“It’s clear that those who say, ‘We’ll respond if they hit us,’ have never in their lives received an Ottoman Slap,” Erdogan hectored U.S. officials who opposed Turkey’s 2018 military operations in Syria. It wasn’t the first time Turkey’s Sultan of Swat raised his hand to take down an adversary.
There’s likely no better Erdogan decoder than the Turkish-American historian and author Soner Cagaptay, director of the Turkish research program at the Washington Institute for Near East Policy. Cagaptay’s last three books are respectively and poignantly titled The New Sultan, Erdogan’s Empire and A Sultan in Autumn. He describes Erdogan as “Janus-faced,” a reference to the Roman god depicted with one expression looking toward the past and another toward the future, much in the same fashion as Batman’s nemesis Two-Face.
Indeed, Erdogan in 2008 un-comically backed nuisance lawsuits planned by Batman Mayor Huseyin Kalkan against Warner Brothers and the producers of the Dark Knight film trilogy. “There’s only one Batman in the world,” Kalkan said of his oil-rich region named after a local river two decades after the Caped Crusader first appeared in 1939. “The Americans used the name of our city without informing us.”
Back in reality, Erdogan delights in his role as NATO’s coin-flipping Two-Face. On the one side, Erdogan’s reliance on the alliance is underscored by the fact that between the 16th and 20th centuries, Turkey lost 11 of 12 wars against Russia—one of the longest and bloodiest series of military clashes in European history.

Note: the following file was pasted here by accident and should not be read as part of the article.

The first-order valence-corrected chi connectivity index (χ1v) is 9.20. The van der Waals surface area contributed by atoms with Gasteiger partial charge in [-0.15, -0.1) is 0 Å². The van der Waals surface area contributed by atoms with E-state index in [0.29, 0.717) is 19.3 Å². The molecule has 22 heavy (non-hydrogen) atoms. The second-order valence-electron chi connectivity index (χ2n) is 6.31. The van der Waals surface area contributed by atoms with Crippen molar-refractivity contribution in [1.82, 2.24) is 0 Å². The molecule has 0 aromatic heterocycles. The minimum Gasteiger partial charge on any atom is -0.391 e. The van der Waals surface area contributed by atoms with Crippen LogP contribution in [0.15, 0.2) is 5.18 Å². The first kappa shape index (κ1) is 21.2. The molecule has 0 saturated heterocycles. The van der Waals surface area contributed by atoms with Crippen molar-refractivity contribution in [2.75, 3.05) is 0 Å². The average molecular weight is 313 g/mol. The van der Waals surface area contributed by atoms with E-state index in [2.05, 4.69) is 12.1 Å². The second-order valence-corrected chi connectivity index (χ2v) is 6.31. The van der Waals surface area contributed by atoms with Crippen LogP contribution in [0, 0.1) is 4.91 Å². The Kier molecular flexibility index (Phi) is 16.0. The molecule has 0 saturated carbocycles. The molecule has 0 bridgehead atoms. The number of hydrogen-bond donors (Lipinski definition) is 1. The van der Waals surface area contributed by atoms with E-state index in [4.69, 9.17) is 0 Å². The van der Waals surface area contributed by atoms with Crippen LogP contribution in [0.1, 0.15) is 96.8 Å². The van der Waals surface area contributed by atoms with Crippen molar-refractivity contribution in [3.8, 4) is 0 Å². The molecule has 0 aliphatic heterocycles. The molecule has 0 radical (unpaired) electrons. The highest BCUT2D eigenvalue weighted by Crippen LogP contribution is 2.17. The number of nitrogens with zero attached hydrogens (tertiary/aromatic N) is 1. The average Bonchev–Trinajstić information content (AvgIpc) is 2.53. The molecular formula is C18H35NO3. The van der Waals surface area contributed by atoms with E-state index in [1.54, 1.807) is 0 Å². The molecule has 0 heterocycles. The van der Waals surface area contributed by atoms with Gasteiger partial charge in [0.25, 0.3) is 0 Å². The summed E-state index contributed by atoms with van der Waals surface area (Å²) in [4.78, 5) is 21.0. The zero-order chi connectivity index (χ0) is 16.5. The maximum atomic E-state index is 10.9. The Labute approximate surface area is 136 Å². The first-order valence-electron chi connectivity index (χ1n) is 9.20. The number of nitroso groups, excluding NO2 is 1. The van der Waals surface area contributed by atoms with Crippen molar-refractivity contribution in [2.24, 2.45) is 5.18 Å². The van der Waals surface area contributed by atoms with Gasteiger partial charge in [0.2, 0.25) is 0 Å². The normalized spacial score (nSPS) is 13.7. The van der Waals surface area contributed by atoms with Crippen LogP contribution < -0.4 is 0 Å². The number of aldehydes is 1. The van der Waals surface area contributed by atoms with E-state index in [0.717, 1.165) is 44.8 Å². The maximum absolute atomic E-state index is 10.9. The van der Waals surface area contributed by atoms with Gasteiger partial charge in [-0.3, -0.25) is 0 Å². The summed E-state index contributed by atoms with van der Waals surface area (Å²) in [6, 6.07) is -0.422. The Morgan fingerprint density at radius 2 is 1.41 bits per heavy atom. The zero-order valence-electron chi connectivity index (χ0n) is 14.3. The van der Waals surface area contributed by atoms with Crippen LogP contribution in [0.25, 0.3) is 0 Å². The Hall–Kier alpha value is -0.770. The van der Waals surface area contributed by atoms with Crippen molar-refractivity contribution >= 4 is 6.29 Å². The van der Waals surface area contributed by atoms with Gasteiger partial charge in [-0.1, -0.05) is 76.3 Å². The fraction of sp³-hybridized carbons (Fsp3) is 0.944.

But Erdogan is also a consummate gambler. In 2018, before Putin invaded Ukraine and amplified Turkey’s dependence on NATO muscle, Erdogan flipped $2.5 billion worth of coins from his depleted treasury to purchase 192 Russian S-400 ground-to-air missiles, later deploying four batteries of 36 mobile launchers in the same neighborhood as the NATO combat aircraft, the Kremlin’s Growler weapon system was designed to blast out of the sky.
The Pentagon snarled back, immediately canceling and then ring-fencing Turkey’s $1.4 billion down-payment on more than 100 F-35 jet fighters and sanctioning Turkey’s Defense Industry Directorate boss Ismail Demir and three of his lieutenants.
Erdogan is now negotiating with the U.S. to instead use the cash-in-hand to buy 40 F-16 fighter jets and some 80 modernization kits for his other warplanes. The chances of a deal are darker than the Bat Cave. The U.S. Congress—soured over Erdogan’s human rights record and Russian S-400 training units traipsing around NATO territory—is unlikely to authorize the transaction.
Either way, Erdogan says he intends to acquire another batch of S-400s and has doubled-down on blackballing Sweden and Finland from joining NATO, claiming the alliance would become “a place where representatives of terrorist organizations are concentrated,” he said.
“Tayyip is a big man with a bad temper,” one of Erdogan’s many former colleagues told The Daily Beast. “He thinks that he’s more powerful than he really is. The question is how high is NATO’s tolerance for bad people.”